In the Garden

In years past, my wife and I filled the Memorial Day weekend with gatherings and events either hosted or attended. But these days, we tend to schedule nothing. Our recent holiday weekend was an unplanned, unprogrammed, unforced exercise in just being. With the exception of a pleasant outing with our granddaughter, we settled into the most comforting option available for a long weekend – our gardens. And I must add, our very overgrown gardens.

My wife and gardening partner and I are no experts when it comes to the science of gardening. We still find plants in the garden that we don’t recognize and just let them grow to find out what they are. In some cases we just end up with healthy and hearty weeds, but in our humble estimation if the plant is working hard for a spot, we let them go. And then regret it when they take over the next spring.

 

Like millions of other humans, we find comfort in the cool, rich soil. We find beauty in the intricate blooms and joy in the bright colors. From the stately irises at the top of the garden to the tiny moss plants that cover my carefully curated garden rocks at its floor, our gardens offer treats for every sense. That feeling of dirt on your hands, the wild range of shapes and sizes that please the eye, the fragrances gently filling the air, and even the sounds of the garden fill up your senses as humming birds and bees buzz by. All that exercise of the senses allows the worries of the world to fade away. If only for a few hours.

 

Gardening is the luxury we enjoy when we have the time and the resources to grow things that we don’t need to survive. And what a luxury.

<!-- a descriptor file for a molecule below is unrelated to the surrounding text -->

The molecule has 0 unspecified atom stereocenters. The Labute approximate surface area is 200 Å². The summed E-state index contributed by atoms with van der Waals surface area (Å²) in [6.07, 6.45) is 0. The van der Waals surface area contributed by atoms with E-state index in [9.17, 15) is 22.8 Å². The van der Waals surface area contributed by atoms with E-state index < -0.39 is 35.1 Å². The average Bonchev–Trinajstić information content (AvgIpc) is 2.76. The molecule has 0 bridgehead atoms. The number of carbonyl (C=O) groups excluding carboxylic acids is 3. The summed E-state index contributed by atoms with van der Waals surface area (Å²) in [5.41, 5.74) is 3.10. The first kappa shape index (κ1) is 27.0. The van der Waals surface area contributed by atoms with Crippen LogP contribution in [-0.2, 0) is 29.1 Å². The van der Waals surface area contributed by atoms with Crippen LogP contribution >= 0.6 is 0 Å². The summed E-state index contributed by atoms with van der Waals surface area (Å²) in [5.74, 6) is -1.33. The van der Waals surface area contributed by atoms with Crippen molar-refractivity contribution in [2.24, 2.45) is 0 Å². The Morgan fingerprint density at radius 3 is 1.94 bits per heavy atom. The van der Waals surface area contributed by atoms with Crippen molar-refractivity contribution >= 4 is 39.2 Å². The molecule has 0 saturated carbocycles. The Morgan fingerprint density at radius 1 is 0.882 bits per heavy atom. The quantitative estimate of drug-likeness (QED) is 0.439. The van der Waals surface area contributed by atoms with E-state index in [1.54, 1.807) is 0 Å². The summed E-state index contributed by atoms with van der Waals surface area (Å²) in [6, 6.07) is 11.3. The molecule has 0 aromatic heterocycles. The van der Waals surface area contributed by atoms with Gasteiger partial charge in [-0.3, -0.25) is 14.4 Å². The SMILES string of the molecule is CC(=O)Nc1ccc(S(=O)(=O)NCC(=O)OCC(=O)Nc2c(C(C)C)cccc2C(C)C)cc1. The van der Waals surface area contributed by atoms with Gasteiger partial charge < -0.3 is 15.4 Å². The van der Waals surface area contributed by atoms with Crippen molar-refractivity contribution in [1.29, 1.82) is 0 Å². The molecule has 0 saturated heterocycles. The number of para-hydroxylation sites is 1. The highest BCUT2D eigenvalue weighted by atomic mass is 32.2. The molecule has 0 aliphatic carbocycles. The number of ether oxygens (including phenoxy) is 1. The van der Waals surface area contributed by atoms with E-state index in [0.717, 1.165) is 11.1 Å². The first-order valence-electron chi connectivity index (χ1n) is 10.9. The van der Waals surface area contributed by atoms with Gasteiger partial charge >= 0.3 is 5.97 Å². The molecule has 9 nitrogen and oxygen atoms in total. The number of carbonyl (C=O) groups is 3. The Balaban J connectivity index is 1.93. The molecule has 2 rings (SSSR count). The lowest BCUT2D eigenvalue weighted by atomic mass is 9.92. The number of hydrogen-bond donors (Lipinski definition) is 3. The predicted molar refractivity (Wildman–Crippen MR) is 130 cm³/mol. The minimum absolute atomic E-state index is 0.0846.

Of all the homebody exploits the young “me” would have never have believed old “me” would be involved with, gardening has to be at the top of the list. I think we grow into gardening. The older we get the faster time flies, so we hunker down in the garden to appreciate the gradual changes to our precious plots.

 

As we age we also start to appreciate the legacy of a garden. Over these few days, we worked in gardens originally laid out by my mother, surrounded by stone edging placed by my father, with plantings from my sister. The same gardens were more recently reclaimed by my daughter and wife after we moved into our old family home and were faced with gardens completely overgrown.

 

Gardens are memories. We worked to lovingly clear the weeds around a bench placed in memory of our daughter in the very garden she worked so hard to clean up. We spent time in a special new garden made in memory of my cousin Charley who spent many annual visits here over this special holiday weekend and who used to join us in our gardening during visits.

 

A lot of things thrive in our gardens.

 

Over this long weekend, we pulled so many weeds they filled the wheel barrow several times over. By Sunday evening, we had spruced up four different garden plots and realized we had accomplished a lot. We also realized that if we had laid out a plan or set a goal to get that much done, we’d have never pulled it off. We kept it from being a chore and used gardening as the therapy that it can be.

 

So, if you’re feeling stressed and overwhelmed by the modern world, go to the garden and tend to it. You will grow there.

 

While we’re talking about gardens, let’s hear a round of applause for the Owen County Garden Club for keeping up the planters around the Courthouse Square, tending the Courthouse gardens, and maintaining the traffic island on the east side of town. Thanks for making our community nicer. If you’re interested in learning more about the Club you can call 812-829-2493.

 

Perhaps you’re ready to join the ranks of master gardener. The Purdue Extension is introducing a Master Gardener class that will start in early August and conclude in November. Call 812-829-5020 if you’d like to sign up.

 

Your Owen County Community Foundation is a local charity that helps to grow community assets. We are committed to helping our Owen County communities become better places to live, grow, and work. We value the beauty of Owen County.

 

If you would like to know more about how we can help you grow your charitable gifts, give me a call at 812-829-1725, email me at mark@owencountycf.org, visit us online at www.owencountycf.org, or stop by and visit us in person at our office on the south side of the Courthouse Square in Spencer at 60 E. Market Street.

 

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